As the title suggests, their problems continue to worsen — the two astronauts have no way of getting home, and one is now unable to safely communicate a new, unexpected threat: “the thing that didn’t need a spacesuit and had twelve arms.” Eric compounds conflict upon conflict, starting with important but distant problems, while saving the revelation of the immediate alien threat for the end, where it will have the most impact.

Pauline Creighton, “Darkness.” Blaise Pascal said, “The eternal silence of these infinite spaces frightens me.” This is the concept that drew me into this story. After a “fruitless ten year mission to find alien life,” he returns to Earth to find, to his horror, that there is no other life out there in the darkness of space, nor any surviving humans left anywhere on Earth.

In the end, he himself is the alien: isolated, alone, and surrounded by darkness no matter where he chooses to go. A unique interpretation of the prompt, and an unsettling story overall.


Avalina Kreska, “Sugar & Spice And All Things Nice – That’s What Little Girls Are Made Of.” This story works on an emotional level: the heartbreak of dealing with a loved one’s degenerative terminal illness. We learn of Liam’s life — including his astronaut training (“being blasted into the sky”), his love of motorcycles and girls (“kicking up dust on Dad’s old Harley, leathered girls riding pillion”), and some unspecified accident (“the computer malfunctioning”) — through his father’s memories, since Liam himself has none. He is reverting physically and mentally through childhood, and has little time left.

A touching story with parallels to coping with Alzheimer’s, and with a slightly irreverent ending in the spirit of this week’s contest that plays with the typical after-school special — “that’s what you get for sleeping around with alien girls. You never know where the hell they’ve been.”


Sarah Cain, “Good Business.” When I read “astomuts,” I was hooked on this fun story about alien bartender Jin and his patrons, Gus and Flann. What I liked most about this story was the oddly down-to-earth nature of these aliens. Unlike most other stories, these aliens wish neither help nor harm upon Earth. Instead, they are ordinary blue-collar blokes, tipping back a few and watching a TV show.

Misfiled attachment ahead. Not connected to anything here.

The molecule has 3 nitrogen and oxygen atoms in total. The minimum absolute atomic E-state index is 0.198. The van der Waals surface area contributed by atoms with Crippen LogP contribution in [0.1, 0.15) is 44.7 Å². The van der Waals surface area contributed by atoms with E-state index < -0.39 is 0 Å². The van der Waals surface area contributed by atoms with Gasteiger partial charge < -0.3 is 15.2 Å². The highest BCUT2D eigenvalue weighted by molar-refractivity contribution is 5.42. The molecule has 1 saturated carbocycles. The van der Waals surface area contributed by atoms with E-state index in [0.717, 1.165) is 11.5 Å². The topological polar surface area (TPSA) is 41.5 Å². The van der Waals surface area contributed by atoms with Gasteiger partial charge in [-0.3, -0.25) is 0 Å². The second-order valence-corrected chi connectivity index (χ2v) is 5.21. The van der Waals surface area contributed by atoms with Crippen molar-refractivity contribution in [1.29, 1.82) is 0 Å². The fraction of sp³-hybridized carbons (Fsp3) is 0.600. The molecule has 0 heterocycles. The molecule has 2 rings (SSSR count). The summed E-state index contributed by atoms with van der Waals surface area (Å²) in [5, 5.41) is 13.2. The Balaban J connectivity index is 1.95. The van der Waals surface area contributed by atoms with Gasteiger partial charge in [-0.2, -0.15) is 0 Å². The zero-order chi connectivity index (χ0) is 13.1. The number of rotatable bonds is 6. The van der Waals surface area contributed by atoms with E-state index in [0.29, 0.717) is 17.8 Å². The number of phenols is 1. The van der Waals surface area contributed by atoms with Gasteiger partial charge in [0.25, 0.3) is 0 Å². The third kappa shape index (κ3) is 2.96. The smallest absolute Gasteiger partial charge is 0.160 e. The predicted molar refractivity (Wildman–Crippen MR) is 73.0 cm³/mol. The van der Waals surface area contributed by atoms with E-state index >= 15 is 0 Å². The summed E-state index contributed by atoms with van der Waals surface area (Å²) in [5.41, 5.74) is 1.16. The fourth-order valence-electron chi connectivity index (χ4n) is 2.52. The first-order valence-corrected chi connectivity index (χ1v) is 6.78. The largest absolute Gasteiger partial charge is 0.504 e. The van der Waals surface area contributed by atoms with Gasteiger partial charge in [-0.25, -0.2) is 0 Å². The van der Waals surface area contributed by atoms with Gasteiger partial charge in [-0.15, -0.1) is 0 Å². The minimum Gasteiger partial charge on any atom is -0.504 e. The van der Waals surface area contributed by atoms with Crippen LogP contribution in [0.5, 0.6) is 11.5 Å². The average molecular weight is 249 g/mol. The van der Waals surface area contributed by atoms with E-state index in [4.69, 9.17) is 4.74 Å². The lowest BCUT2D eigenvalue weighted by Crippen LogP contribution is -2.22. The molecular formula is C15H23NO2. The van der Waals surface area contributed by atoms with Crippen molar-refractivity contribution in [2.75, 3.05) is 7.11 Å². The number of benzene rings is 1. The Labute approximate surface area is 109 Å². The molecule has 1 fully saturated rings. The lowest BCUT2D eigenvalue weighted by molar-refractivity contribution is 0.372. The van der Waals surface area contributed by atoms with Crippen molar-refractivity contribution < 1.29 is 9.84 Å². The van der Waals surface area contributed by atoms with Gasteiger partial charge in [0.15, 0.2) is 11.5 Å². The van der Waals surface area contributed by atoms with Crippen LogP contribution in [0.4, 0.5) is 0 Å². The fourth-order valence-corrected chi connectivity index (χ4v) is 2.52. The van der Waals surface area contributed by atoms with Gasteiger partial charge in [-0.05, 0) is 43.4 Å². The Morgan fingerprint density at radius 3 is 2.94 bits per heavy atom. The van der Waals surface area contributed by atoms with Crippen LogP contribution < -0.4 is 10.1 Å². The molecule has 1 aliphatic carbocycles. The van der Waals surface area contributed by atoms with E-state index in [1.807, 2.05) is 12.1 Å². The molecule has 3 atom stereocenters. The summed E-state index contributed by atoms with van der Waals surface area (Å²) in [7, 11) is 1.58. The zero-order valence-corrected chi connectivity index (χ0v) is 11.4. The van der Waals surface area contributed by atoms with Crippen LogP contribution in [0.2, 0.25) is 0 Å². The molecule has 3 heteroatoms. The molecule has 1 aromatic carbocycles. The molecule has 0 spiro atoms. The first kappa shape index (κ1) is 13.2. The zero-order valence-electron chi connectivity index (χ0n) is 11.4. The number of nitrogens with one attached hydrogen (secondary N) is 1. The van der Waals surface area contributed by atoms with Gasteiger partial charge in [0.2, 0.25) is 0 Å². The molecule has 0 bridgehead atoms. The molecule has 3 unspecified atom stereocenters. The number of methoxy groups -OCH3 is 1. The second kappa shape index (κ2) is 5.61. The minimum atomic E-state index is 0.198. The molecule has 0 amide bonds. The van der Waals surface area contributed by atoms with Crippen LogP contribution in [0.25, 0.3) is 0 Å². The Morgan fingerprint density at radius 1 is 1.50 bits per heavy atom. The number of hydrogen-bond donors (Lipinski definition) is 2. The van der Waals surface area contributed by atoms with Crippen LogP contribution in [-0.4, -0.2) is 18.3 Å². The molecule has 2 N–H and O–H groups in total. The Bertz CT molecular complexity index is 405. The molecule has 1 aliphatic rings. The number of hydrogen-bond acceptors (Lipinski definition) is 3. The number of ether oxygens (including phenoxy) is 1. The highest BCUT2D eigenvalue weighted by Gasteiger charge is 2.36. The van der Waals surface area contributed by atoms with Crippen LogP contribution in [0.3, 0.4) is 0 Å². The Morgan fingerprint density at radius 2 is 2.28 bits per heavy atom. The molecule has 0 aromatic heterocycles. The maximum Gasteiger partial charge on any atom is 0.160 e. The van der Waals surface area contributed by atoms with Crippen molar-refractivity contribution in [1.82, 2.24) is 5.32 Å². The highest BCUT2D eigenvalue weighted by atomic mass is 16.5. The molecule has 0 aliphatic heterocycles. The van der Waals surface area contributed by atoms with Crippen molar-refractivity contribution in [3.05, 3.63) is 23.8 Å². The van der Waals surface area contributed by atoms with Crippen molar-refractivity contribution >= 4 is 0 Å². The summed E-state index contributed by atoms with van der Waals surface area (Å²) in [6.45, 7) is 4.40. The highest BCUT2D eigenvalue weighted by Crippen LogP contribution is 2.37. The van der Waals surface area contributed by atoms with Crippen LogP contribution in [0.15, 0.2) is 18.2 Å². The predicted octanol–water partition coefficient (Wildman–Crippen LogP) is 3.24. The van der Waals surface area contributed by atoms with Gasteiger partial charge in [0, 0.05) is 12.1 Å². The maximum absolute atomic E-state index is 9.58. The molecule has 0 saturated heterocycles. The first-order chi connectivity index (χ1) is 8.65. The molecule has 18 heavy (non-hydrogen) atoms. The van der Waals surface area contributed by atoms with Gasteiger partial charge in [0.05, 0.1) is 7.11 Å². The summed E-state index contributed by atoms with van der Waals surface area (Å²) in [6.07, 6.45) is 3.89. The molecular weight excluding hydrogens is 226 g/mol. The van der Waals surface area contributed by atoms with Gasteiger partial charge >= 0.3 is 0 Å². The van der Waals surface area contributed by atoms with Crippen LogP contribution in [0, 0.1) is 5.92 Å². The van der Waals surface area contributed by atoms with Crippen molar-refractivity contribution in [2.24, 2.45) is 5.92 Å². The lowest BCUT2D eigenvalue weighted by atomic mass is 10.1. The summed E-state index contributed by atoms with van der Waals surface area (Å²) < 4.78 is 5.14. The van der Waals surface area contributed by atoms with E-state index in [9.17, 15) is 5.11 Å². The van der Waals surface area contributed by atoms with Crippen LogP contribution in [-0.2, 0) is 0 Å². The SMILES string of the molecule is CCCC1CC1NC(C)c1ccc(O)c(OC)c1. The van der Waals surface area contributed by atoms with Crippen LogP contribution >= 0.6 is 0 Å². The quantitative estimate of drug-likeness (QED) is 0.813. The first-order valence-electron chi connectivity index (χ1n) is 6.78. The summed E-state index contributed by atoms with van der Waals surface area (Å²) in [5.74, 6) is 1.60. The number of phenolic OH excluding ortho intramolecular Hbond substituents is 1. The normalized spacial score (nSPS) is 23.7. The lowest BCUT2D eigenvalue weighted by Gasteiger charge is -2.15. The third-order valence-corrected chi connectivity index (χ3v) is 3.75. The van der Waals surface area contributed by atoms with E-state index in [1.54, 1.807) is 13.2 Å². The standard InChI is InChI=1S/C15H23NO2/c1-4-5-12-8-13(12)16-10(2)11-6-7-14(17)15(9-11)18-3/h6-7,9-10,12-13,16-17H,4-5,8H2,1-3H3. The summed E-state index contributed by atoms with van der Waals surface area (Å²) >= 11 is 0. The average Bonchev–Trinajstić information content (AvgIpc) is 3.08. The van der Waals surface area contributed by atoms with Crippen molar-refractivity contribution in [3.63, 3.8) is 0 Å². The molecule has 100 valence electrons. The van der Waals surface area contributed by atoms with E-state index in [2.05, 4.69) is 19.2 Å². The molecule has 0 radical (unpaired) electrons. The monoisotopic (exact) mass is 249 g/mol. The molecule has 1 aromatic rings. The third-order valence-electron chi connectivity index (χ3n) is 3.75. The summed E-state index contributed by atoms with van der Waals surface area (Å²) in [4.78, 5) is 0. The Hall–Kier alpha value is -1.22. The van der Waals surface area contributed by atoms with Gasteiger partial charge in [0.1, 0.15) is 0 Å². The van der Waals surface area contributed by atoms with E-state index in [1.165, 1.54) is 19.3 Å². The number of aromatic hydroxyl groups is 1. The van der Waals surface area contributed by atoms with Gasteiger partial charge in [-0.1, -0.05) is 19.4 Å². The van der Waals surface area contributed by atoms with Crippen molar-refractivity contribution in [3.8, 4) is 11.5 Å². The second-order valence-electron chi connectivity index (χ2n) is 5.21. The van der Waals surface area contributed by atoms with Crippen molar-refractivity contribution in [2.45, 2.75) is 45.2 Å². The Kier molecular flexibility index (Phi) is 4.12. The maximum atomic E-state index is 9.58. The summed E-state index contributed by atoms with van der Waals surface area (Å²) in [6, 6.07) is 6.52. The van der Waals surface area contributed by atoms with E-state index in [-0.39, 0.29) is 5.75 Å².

The friendly rivalry between the bar patrons, arguing over our space program (“Geez Gus. It ain’t astomuts. It’s astronauts.” “Moon, shmmoon. So what?”) the way we might argue about sports teams or current events, serves to establish that these four-armed aliens aren’t so different from us. The last line sums it up for the bartender: “Humans were crazy weird, but great for business.” It’s the author’s natural-sounding dialog that makes the crazy sound normal, and connects us to the story’s alien characters.


Voimaoy, “Cats in Space.” If cats told legends, they would read like the one in the story. “We are the wondrous strange. We pass between the walls.” It is a legend filled with both wonder and self-importance — both of the cats in the myth are described as “beautiful,” and the legend claims that they “have always been sailors’ familiars.” Their self-importance continues into the present: “We have so much to teach you about gravity and doors.”

The humans’ opinion of these cat people is less lofty: “difficult to work with,” and “[c]haotic as the random decay of subatomic particles.” Yet the cat people’s claims of importance must have some merit, or the humans would not put up with their demanding ways. They even admit that “there was no denying their talent for navigating the seas of quantum foam.”